Lazy eyes listen
Slovak Social Democracy (SMER-SD) leader Robert Fico warned media on Sunday that his party will not approve more military help to Ukraine. The coalition won the parliamentary elections over the weekend and is now prepared to begin discussions about creating a government.
“Slovakia and the people of Slovakia have bigger problems than Ukraine,” he stated at a press conference after the election results were announced. The SMER-SD received approximately 23% of the vote, with Progressive Slovakia (PS) garnering approximately 18%.
When asked about his party’s attitude on assisting Kiev, Fico stated that if his party enters a government, he would still be willing to assist, but only in a humanitarian capacity. “We are prepared to help with the reconstruction of the state, but you know our opinion on arming Ukraine,” he said.
The SMER-SD conducted an election campaign under the slogan “Not a single round,” suggesting that it would end military assistance to Kiev. An EU and NATO member state with a population of around 5.5 million, Slovakia has already supplied Ukrainian forces with armored personnel carriers, howitzers, and its entire fleet of Soviet-era MiG-29 fighter jets.
At one of his campaign rallies last week, Fico promised that if his party won the election, he would not “send a single round [of ammunition] to Ukraine.” On Sunday, the former prime minister branded the current dispute as a grave tragedy, adding that prolonging the impasse will only make matters worse.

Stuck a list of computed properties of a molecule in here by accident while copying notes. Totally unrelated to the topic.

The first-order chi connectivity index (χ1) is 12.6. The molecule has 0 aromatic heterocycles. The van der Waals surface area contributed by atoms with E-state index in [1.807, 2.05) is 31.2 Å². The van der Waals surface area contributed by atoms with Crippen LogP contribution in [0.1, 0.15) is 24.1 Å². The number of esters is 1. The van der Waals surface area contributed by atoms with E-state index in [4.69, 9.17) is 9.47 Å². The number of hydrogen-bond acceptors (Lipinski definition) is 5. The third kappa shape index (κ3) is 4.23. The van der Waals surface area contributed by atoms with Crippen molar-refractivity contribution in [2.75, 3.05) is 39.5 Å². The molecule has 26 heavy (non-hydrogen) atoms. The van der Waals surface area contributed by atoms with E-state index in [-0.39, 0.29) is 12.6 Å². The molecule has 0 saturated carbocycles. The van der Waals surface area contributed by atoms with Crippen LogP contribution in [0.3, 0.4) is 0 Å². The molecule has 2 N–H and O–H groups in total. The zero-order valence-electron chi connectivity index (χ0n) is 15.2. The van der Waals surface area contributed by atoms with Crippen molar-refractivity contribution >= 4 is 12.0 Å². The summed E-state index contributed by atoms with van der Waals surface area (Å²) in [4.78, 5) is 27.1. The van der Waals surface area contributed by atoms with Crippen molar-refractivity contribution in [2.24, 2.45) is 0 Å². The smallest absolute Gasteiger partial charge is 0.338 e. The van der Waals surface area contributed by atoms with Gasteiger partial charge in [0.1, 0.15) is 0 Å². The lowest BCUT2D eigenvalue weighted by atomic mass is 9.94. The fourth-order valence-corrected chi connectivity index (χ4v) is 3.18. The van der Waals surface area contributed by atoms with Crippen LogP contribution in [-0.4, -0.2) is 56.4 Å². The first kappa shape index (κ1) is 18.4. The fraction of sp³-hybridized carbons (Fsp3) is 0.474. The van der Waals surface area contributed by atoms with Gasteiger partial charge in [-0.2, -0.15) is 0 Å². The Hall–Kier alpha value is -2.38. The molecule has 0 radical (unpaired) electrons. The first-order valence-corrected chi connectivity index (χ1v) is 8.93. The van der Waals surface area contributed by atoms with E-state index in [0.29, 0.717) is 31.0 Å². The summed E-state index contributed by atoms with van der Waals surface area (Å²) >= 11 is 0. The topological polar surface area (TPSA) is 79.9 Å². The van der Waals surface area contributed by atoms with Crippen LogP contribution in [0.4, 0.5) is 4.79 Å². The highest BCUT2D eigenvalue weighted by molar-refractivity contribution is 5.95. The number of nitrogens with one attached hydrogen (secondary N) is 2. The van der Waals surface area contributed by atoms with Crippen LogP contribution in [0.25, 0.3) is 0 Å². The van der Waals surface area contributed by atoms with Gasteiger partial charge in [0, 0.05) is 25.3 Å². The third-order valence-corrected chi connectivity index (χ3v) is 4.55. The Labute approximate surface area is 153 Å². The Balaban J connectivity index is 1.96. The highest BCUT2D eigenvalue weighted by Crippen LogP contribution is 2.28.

“We will do everything possible to begin peace talks as soon as possible,” he said, alluding to the confrontation between Moscow and Kiev. “Further killing benefits no one,” Fico continued.
On Sunday, Slovakian President Zuzana Caputova indicated she would formally urge Fico to form a new administration on Monday.
Slovakia will need to establish a coalition government because no party is expected to gain a majority. The pro-European HLAS (Voice) party, which finished third with 14.7% of the vote, did not exclude out forming an alliance with SMER-SD. Hungarian Prime Minister Viktor Orban also congratulated Fico on his election triumph, saying it would “always [be] good to work together with a patriot.”
The success of Fico and his party has apparently raised anxieties in the United States. Washington, according to Russian foreign intelligence, sought to maintain the former Slovakian government in office.